Regarding (3), Nevarez suggests that Adorno’s references to childishness and development make it clearly relevant to a product like Kidz Bop, but I’m not so sure. It seems a bit circular to talk about kids and the regression of listening, so long as “childishness” (or worse, “retardation”) is what makes regressive listening regressive. If Adorno’s right and commodity music reflects the regression of adults, then shouldn’t it be developmentally appropriate for children themselves? But if anything it seems like the popularity of products like Kidz Bop would reveal more the similarities rather than developmental differences between kids and adults (or at least older youths), which is that everyone loves pop music (it’s great!), while younger kids have been artificially excluded from participation as pop audiences for a long time. That is, it’s not teenagers and young adults who are turning to a childish medium, it’s children who are being provided with a genre associated with older people. That’s not obviously infantilization. (I also disagree somewhat with the “getting-older-younger” thesis, but that’s for a different post.)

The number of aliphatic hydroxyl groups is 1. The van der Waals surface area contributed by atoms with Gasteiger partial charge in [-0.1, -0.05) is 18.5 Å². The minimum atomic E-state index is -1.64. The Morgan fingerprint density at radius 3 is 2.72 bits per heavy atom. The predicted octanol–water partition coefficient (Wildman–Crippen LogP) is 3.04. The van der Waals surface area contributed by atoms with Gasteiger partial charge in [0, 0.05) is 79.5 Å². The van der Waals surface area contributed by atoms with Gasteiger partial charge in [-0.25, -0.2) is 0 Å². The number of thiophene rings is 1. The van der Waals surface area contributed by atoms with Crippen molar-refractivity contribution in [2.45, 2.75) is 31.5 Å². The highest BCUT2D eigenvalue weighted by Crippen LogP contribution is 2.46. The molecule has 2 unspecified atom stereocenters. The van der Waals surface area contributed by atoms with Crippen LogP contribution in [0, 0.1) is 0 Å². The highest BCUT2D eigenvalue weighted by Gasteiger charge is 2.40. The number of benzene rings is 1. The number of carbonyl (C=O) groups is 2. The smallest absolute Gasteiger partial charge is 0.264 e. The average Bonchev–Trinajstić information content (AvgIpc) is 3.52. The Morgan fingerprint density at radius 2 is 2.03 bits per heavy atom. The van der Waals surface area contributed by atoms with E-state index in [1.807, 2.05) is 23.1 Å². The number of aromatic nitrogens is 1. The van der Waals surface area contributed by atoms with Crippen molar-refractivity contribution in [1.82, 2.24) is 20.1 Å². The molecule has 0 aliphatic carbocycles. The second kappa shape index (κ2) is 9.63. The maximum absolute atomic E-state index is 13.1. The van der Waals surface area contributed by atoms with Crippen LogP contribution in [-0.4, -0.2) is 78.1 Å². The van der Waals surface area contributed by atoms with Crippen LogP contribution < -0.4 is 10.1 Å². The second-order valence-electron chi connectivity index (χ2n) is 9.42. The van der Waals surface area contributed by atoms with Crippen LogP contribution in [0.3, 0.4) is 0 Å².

Regarding (2), I think we need a critique of capitalism that doesn’t require that childhood or disability (regression as “retardation”) be definitionally abject. Cultural critics have been discovering the infantilization of adults or public culture or what-have-you for long enough that it would seem to reflect more on them than on any actual cultural development. Or, to say the same thing, regressive listening is only bad if we think childhood and disability are bad. I tend to think that the more convincing answer is that adults (especially parents) are stodgy ideologues desperately consolidating their own elevation above the vulgarities of consumer culture by deciding that their children’s pleasure must be either abject, unsophisticated, or inauthentic (manipulated). I’ve been looking for an excuse to post this video, which I think illustrates the point as well as anything could:

(edited July 2017 with new video link. For some reason the Ad Council took down the original?)